ERBIL, Kurdistan Region (Kurdistan 24) – A sword-wielding governor in Turkey last week promised that his country would capture the Kurdish-controlled town of Manbij in Syria, Iraq’s second-largest city of Mosul, and Jerusalem which Israel considers its eternal capital.
Having invaded Afrin from US-armed Kurdish forces in Syria with tacit Russian approval, Turkey now fiercely demands from Washington to hand over the formerly Islamic State (IS)-held Manbij, with President Recep Tayyip Erdogan even threatening American generals with an “Ottoman slap.”
Governor Necati Senturk of the central Kirsehir Province, 180 kilometers (111 miles) southeast of capital Ankara, was bidding farewell to 1,200 sword-wearing young people who were going to the Gallipoli peninsula in western Turkey.
During World War One, Gallipoli was the scene of an intense campaign in which the German-allied Ottoman Empire defeated a coalition of European countries led by the British Kingdom.
“We shall, [God willing] take Afrin, take Manbij, enter Mosul, and Jerusalem as well,” Senturk roared through a megaphone he held in his left hand.
His right swung a double-bladed sword known as Zulfiqar, the name of the sword the prophet of Islam gave to the fourth Caliphate Ali.
On a balcony of the governorate, he joined the audience in front of the building in chanting “God is great,” the privately-owned Dogan news agency reported.
Unlike most countries where governors are elected, those in Turkey are appointed by the President.
Several days later, Senturk retired due to an age limit.
His pompous expectations of reconquering lands of a gone empire were illustrative of the Erdogan administration’s foreign policy.
While challenging a military confrontation in Manbij with his country’s NATO ally the US on Wednesday, Erdogan asked if it was US territory.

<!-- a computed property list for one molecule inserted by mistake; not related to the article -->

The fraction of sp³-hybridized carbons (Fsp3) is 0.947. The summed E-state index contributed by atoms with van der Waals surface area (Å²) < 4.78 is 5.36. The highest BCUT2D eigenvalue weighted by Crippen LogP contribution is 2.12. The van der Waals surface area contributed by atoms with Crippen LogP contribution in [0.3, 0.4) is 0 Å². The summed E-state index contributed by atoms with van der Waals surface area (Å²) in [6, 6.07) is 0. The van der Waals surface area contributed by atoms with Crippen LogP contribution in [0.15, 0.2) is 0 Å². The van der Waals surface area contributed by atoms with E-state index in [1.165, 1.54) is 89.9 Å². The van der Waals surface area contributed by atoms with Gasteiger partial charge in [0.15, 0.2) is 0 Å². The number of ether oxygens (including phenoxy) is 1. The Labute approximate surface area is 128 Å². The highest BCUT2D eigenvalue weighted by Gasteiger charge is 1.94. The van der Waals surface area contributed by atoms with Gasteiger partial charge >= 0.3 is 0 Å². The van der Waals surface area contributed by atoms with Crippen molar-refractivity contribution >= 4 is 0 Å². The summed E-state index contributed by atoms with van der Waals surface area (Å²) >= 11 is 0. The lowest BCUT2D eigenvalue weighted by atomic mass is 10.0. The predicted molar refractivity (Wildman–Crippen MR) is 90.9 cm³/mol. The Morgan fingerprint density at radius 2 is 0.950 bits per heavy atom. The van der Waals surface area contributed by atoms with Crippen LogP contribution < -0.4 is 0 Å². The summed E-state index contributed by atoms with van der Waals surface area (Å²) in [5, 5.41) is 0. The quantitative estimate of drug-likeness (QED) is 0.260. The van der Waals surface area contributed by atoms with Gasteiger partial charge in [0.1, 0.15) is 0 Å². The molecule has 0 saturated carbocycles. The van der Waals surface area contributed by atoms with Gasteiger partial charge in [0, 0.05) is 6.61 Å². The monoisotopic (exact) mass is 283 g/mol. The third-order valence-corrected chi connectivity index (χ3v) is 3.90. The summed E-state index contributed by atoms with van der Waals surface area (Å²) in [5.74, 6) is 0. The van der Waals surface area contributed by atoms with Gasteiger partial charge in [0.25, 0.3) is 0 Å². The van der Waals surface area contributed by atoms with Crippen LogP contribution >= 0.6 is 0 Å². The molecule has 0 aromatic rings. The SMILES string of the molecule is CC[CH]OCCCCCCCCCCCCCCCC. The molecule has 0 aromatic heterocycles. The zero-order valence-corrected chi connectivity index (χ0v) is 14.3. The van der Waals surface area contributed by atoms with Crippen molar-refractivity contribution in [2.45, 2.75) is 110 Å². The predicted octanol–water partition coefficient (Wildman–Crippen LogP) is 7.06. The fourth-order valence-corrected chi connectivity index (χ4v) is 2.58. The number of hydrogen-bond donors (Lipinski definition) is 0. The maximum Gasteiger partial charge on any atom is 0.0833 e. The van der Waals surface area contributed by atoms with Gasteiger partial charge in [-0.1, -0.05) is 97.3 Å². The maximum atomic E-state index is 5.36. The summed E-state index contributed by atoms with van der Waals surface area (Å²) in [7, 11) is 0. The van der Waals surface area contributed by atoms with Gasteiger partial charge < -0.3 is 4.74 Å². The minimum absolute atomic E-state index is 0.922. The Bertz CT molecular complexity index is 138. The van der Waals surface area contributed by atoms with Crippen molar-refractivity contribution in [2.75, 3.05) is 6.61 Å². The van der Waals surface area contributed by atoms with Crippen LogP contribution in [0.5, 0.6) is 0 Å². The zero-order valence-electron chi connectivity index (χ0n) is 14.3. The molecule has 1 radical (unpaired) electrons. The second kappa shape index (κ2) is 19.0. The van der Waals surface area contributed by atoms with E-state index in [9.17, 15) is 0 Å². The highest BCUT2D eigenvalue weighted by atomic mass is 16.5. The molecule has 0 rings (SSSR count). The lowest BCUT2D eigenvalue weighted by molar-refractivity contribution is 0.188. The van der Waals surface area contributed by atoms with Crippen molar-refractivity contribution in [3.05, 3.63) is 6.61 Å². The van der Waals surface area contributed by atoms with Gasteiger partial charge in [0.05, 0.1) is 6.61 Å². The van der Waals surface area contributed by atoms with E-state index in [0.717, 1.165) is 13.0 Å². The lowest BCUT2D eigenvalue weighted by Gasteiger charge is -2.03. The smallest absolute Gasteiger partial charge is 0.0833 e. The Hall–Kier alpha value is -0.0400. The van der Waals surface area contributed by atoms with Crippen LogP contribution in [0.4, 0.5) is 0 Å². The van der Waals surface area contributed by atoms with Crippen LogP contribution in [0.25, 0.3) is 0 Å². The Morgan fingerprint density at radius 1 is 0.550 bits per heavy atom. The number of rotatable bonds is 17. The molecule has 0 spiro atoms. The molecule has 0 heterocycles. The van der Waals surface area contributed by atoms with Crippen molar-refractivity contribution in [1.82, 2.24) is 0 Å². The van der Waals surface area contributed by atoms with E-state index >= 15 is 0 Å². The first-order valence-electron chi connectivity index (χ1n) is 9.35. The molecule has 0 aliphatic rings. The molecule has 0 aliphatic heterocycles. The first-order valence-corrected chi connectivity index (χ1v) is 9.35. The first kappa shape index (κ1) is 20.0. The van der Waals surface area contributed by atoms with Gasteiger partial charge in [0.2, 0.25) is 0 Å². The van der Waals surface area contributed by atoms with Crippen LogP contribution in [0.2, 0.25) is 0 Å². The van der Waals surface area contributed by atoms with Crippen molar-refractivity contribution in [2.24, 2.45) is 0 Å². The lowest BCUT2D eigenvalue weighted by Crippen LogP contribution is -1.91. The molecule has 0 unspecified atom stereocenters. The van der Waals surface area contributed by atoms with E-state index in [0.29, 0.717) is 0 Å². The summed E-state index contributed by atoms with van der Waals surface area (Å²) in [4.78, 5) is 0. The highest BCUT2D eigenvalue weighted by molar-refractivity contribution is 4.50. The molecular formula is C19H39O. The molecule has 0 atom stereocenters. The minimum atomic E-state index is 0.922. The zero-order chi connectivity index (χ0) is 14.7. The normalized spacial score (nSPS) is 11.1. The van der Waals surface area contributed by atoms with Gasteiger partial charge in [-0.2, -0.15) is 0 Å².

In late 2016, as Coalition, Kurdistan Region’s Peshmerga, and Iraqi forces were gearing up to retake Mosul from IS, Erdogan invoked irredentist allegations that the city belonged to his country.
A year later, when US President Donald Trump, breaking a long-held Washington policy, announced the recognition of Jerusalem as Israel’s capital, the Turkish President said the Abrahamic holy city was “a red line for Muslims.”
As the country’s ties with the West continues to deteriorate, the Turkish leadership has chosen to fan anti-American, anti-Semitic, and anti-Kurdish sentiments among the Turkish population while often repeating mantra regarding the once millions-kilometer squares territorial vastness of the Ottoman Empire.
Even Greece and Bulgaria, two Balkan nations which fought Ottomans for independence, have not been spared.
Recent pronouncements by Erdogan that the Aegean Islands should belong to Ankara and accusations of interference on behalf of minority Turks in Bulgarian elections have led to diplomatic crises.
Speaking on the anniversary of Greece’s independence from the Turkish in 1821, Greek Defense Minister Panos Kammenos on Sunday lashed out at Turkey.
“Whoever has in mind large Ottoman empires should remember 1821. How the Greek people faced the Ottoman empire and crushed it,” Kammenos said, according to the daily Kathimerini.
Editing by Karzan Sulaivany